A data breach into LinkedIn exposed data of more than 700M users making up almost 92% of LinkedIn’s total users. This means that if you have a LinkedIn account then your data has probably been exposed.
It is reportedly being sold on the dark web in an ‘online cybercrime marketplace.’ The person selling the data is reported to go by the name TomLiner who posted a sale notice on Raid Forums. This was open to the public on June 22.
This data includes the users’ full names, their workplace email addresses, mobile phone numbers, workplace addresses, date of birth, job title, Twitter and Facebook IDs, regional locations and in rare cases the specific GPS coordinates.
These however as many as you may have noticed are widely available on many people’s LinkedIn profile pages and so accessible to a wide audience anyway.
GPS coordinates are significant as stalkers and burglars use that to track you down.
In a report, tomsguide found that there were significant geographic coordinates entries, even more than the number of phone numbers and email addresses.
This can be attributed to the fact that most users do not know that their phones upload their GPS Data onto the LinkedIn servers when using the app.
These coordinates can be translated to map locations very easily and thus expose the user. If for instance, a burglar can piece a name, address and the user’s geographical co-ordinate then they are sure to find them.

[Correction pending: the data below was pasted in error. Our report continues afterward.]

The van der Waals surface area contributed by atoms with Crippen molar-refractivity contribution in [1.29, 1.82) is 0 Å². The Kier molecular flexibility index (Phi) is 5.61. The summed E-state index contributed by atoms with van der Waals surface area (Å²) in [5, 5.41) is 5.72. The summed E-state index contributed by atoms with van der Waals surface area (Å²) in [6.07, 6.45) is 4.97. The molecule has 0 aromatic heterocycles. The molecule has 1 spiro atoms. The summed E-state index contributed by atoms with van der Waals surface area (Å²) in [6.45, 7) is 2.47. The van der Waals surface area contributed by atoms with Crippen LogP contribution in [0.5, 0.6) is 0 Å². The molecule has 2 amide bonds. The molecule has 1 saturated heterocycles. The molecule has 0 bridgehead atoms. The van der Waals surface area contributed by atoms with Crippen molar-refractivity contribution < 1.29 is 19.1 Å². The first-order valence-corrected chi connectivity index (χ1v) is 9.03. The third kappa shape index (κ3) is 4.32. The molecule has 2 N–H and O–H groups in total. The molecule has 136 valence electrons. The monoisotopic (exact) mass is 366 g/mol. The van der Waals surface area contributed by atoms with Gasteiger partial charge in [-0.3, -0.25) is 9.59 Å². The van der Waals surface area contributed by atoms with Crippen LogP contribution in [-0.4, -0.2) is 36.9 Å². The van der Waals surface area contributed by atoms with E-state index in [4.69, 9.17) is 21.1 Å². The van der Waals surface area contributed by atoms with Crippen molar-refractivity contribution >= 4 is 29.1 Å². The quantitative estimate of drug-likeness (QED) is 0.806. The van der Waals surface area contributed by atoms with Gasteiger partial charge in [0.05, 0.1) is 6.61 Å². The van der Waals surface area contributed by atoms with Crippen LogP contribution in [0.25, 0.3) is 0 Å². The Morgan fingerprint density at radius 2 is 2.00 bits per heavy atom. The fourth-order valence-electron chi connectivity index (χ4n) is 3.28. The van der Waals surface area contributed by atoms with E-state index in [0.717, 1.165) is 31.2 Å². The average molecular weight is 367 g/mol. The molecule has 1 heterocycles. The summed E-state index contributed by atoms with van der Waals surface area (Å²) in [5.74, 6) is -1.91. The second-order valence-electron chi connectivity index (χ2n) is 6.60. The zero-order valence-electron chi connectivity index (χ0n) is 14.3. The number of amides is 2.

The good news however is that most users provided nothing else besides their full names, LinkedIn IDs, usernames, URLs. It seems that most users are smart enough not to share important information about them on such a public platform. Only 7.5% of users were reported to have provided their workplace email address with a far fewer number sharing their phone numbers.
This however does not mean that these users are completely safe. Hackers usually sell this information to ‘shady’ organizations who may target you with spam email and all sorts of unnecessary marketing content.
This is the second breach in just a few months with the previous one posting data of more than 500 million user profiles.
It does not bode well for LinkedIn at a time where data privacy has been a key focus. LinkedIn was quick to absolve itself of any responsibility saying: “This was not a LinkedIn data breach and our investigation has determined that no private LinkedIn member data was exposed.”
This however is surely not going to comfort most users who trust LinkedIn to protect their data.
How to Protect Yourself
If huge companies like LinkedIn can get hacked then this means that no company is really secure. It is thus important for any user to safeguard and even prepare themselves for such attacks. Currently the best way is to minimize the damage in the eventuality of a breach and this means sharing as little personal information on such public forums. This means no phone numbers, personal or work emails and most importantly GPS Data.
Note that this warning also applies to other widely accessible platforms such as Twitter and Facebook.